Mind the uncertainty gap
Having highly relevant, predicted project outcomes is key to the decision-making process. Social housing providers need to know the ratio of cost-to-savings, what cash flows will look like post-retrofit, and how to structure projects across an entire portfolio to make the right decisions for residents, the planet, and their balance sheet.
Risk quantification is invaluable in understanding the likelihood and magnitude of retrofit underperformance. It enables landlords to align retrofit measures with what will work in practice.
Such insights are maximised when marked to an insurer’s underwriting criteria. Project performance and financial outputs can be guaranteed – for example, forecasted energy savings and solar panel generation. Not only does this backstop underperformance but it protects residents from bill hikes due to faulty equipment.
Guaranteeing retrofits’ predicted energy outputs reassures private investors as well as landlords. Should a technology defect or a shortfall in bill reduction occur, they know they will be compensated. Reactive maintenance is covered in performance guarantees – meaning repair and replacement costs are externalised for social housing providers.
Balancing the books
Insurance policies not only function as a safety net for funders but transform retrofits into financial assets. In other words, they translate building engineering into a concept investors can get behind. The result? Access to institutional funding at a higher loan-to-cost for providers, with off-balance capacity.
While third-party funding enables project execution, it ultimately needs to be repaid. Using a ‘pay-as-you-save’ model, housing associations use a percentage of the realised (and guaranteed) energy bill savings to service this third-party capex. Between 10-50% of the savings stay with residents from day one. This increases to 100% once repayment ends – tackling fuel poverty at scale.
Blending private and public finance extends social housing providers’ existing budgets and makes deep retrofits possible. More predictable cash flows are established, with money freed up for investment in new builds.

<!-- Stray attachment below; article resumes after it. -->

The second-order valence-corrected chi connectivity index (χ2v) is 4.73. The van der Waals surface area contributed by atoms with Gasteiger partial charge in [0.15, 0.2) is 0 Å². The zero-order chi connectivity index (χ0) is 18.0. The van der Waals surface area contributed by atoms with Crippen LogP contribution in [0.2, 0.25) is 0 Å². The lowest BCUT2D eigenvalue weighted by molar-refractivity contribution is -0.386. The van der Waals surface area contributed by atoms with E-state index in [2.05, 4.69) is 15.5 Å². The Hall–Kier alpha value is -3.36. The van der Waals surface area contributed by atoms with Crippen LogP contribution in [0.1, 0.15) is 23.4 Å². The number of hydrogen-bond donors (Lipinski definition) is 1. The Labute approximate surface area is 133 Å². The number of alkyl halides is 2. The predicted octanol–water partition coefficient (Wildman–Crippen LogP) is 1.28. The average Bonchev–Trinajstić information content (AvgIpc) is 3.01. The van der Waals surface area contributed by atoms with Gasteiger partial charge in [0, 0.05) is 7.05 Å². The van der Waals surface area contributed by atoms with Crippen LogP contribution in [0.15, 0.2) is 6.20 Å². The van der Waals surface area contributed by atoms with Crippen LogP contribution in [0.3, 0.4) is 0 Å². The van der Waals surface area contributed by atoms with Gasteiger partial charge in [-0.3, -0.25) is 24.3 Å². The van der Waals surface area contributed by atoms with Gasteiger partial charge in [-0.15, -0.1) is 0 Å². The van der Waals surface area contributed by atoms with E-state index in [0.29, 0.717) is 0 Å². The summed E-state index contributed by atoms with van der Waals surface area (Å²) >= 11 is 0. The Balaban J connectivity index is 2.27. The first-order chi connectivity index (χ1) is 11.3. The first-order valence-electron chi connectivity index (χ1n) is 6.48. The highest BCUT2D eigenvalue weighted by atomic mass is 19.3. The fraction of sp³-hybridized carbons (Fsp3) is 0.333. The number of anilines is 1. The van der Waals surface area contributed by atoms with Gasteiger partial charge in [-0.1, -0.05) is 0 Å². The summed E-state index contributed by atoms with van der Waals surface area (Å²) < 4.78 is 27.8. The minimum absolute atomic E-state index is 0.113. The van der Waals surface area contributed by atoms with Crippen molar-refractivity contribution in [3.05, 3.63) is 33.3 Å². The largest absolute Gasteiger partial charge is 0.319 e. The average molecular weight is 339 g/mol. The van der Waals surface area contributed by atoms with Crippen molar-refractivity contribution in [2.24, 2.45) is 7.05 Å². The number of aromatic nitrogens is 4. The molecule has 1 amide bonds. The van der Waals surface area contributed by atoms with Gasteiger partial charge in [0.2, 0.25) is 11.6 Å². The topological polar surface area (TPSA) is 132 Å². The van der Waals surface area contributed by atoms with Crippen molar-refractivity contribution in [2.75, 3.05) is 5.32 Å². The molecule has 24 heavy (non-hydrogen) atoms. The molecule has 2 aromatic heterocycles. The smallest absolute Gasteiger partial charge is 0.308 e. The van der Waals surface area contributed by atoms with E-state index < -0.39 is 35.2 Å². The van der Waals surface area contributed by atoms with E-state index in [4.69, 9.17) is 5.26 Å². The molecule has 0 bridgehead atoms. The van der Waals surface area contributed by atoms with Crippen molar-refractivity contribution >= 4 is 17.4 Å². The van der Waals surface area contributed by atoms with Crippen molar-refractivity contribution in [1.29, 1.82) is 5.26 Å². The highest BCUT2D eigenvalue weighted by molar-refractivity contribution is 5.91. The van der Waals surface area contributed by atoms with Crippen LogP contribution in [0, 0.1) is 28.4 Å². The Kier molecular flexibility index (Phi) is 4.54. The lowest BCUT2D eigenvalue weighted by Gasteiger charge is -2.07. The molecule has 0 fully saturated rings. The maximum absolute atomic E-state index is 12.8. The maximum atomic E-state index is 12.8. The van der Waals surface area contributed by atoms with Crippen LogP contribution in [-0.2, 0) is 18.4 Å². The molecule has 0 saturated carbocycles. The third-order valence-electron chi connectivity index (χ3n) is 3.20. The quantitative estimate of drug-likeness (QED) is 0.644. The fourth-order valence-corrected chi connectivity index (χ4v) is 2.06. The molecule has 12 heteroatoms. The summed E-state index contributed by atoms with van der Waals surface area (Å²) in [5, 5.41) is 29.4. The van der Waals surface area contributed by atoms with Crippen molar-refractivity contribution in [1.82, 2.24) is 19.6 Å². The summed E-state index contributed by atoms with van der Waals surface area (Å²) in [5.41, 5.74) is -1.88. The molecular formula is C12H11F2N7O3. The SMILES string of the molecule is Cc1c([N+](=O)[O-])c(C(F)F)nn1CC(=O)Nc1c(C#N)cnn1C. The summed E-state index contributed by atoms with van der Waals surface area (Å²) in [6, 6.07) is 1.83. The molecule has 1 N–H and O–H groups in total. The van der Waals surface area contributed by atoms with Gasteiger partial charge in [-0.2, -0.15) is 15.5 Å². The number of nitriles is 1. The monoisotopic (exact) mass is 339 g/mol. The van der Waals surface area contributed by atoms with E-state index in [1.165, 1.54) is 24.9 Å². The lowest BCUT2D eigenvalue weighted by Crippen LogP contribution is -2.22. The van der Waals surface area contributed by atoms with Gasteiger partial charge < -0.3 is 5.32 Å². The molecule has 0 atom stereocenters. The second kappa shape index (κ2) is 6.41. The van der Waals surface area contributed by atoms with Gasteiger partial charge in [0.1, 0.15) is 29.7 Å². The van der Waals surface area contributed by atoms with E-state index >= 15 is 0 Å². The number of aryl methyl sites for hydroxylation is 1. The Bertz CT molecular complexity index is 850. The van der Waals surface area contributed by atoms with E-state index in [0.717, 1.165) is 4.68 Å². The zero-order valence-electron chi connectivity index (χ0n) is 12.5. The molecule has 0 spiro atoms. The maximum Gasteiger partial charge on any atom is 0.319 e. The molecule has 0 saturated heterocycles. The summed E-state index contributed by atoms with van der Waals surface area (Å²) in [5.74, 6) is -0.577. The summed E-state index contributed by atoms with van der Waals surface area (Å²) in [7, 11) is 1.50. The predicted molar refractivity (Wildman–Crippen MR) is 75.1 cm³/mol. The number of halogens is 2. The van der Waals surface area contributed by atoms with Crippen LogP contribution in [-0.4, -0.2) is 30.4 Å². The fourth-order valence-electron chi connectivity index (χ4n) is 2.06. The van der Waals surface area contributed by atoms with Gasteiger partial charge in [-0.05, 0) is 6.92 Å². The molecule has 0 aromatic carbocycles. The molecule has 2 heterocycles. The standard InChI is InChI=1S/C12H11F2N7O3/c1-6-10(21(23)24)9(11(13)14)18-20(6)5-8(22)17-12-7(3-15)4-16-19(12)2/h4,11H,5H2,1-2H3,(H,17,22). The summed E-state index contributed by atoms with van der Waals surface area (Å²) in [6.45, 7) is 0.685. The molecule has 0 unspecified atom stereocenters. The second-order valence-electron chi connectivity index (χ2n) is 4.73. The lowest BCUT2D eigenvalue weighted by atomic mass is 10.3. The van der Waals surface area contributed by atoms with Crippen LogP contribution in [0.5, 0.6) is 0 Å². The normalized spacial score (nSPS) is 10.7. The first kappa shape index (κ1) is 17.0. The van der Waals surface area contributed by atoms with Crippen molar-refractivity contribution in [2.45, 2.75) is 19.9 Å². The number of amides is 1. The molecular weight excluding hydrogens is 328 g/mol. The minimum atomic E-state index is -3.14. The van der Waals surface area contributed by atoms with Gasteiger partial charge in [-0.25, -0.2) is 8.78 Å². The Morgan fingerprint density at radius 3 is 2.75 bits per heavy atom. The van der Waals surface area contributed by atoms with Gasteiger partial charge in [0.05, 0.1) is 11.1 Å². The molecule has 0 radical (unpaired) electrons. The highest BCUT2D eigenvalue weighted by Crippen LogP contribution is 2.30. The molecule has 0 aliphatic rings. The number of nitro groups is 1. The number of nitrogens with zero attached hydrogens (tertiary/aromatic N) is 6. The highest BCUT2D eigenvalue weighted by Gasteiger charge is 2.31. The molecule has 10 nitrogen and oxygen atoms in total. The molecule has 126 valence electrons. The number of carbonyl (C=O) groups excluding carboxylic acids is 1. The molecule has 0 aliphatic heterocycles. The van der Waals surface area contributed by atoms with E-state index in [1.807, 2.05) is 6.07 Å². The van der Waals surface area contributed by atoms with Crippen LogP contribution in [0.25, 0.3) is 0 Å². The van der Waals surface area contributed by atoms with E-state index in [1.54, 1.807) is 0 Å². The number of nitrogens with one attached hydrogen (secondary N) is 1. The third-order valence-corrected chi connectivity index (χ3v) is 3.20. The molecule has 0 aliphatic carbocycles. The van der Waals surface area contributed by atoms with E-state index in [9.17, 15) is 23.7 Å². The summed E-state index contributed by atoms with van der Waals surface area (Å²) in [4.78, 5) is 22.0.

An ecosystem approach in practice
As described above, a retrofit ecosystem connects the worlds of data analytics, engineering, insurance, and finance. It allows stakeholders to get on the same page, working towards the same pre-defined goals, in possession of the adequate funds. Such collaboration offers a streamlined approach to financially, socially, and environmentally sustainable retrofits.
If the social housing sector is to alleviate fuel poverty and the climate crisis at scale, stakeholders need to be speaking the same language. Only then will retrofitting Britain’s 5 million social homes go from an uncertain aspiration to a funded reality.
For more information on anything raised in this blog, please email firstname.lastname@example.org.
Tim Meanock, CEO, Tallarna
Tim is the Chief Executive Officer at Tallarna. He co-founded the company in 2017 with a focus on addressing the funding gap in building decarbonisation. His deep knowledge of the financial sector has been instrumental in securing the company’s partnerships with ESG funders. Tim was previously a senior executive in a high growth technology company in the analytics space, and prior to that spent nine years in mid-market private equity with a focus on the real estate sector. He has been a director on nine different company boards, including Massive Interactive and David Lloyd Leisure.